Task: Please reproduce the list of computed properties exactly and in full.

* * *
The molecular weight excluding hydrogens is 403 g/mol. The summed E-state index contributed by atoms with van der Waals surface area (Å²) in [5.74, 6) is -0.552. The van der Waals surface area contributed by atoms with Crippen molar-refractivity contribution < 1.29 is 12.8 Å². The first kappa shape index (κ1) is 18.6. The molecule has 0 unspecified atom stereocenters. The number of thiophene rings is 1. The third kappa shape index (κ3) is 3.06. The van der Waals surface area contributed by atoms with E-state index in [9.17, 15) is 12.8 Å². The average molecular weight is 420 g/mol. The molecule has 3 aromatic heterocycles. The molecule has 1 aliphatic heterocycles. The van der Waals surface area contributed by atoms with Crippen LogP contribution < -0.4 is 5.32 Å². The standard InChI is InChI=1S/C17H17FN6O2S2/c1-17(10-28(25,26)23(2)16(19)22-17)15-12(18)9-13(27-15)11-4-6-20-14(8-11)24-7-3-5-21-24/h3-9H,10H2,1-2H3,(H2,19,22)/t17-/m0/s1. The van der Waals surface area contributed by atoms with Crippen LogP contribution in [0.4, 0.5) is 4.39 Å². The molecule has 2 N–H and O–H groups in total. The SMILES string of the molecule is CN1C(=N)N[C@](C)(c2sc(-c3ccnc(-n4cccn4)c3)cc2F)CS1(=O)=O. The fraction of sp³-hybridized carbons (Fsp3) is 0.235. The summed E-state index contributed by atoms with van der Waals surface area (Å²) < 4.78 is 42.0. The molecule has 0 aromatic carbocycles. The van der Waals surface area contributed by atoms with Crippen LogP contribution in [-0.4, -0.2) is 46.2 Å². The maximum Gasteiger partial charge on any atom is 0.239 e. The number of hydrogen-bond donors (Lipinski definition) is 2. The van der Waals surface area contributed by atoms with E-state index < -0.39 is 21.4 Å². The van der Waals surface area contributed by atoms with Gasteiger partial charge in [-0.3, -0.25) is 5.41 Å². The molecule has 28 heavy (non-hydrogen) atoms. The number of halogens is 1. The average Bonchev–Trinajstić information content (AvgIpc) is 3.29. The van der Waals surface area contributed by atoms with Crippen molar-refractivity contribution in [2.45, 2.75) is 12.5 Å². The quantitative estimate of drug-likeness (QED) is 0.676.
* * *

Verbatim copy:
The molecular weight excluding hydrogens is 403 g/mol. The summed E-state index contributed by atoms with van der Waals surface area (Å²) in [5.74, 6) is -0.552. The van der Waals surface area contributed by atoms with Crippen molar-refractivity contribution < 1.29 is 12.8 Å². The first kappa shape index (κ1) is 18.6. The molecule has 0 unspecified atom stereocenters. The number of thiophene rings is 1. The third kappa shape index (κ3) is 3.06. The van der Waals surface area contributed by atoms with E-state index in [9.17, 15) is 12.8 Å². The average molecular weight is 420 g/mol. The molecule has 3 aromatic heterocycles. The molecule has 1 aliphatic heterocycles. The van der Waals surface area contributed by atoms with Crippen LogP contribution < -0.4 is 5.32 Å². The standard InChI is InChI=1S/C17H17FN6O2S2/c1-17(10-28(25,26)23(2)16(19)22-17)15-12(18)9-13(27-15)11-4-6-20-14(8-11)24-7-3-5-21-24/h3-9H,10H2,1-2H3,(H2,19,22)/t17-/m0/s1. The van der Waals surface area contributed by atoms with Crippen LogP contribution in [0.4, 0.5) is 4.39 Å². The molecule has 2 N–H and O–H groups in total. The SMILES string of the molecule is CN1C(=N)N[C@](C)(c2sc(-c3ccnc(-n4cccn4)c3)cc2F)CS1(=O)=O. The fraction of sp³-hybridized carbons (Fsp3) is 0.235. The summed E-state index contributed by atoms with van der Waals surface area (Å²) < 4.78 is 42.0. The molecule has 0 aromatic carbocycles. The van der Waals surface area contributed by atoms with Crippen LogP contribution in [-0.4, -0.2) is 46.2 Å². The maximum Gasteiger partial charge on any atom is 0.239 e. The number of hydrogen-bond donors (Lipinski definition) is 2. The van der Waals surface area contributed by atoms with E-state index < -0.39 is 21.4 Å². The van der Waals surface area contributed by atoms with Gasteiger partial charge in [-0.3, -0.25) is 5.41 Å². The molecule has 28 heavy (non-hydrogen) atoms. The number of halogens is 1. The average Bonchev–Trinajstić information content (AvgIpc) is 3.29. The van der Waals surface area contributed by atoms with Crippen molar-refractivity contribution in [2.45, 2.75) is 12.5 Å². The quantitative estimate of drug-likeness (QED) is 0.676.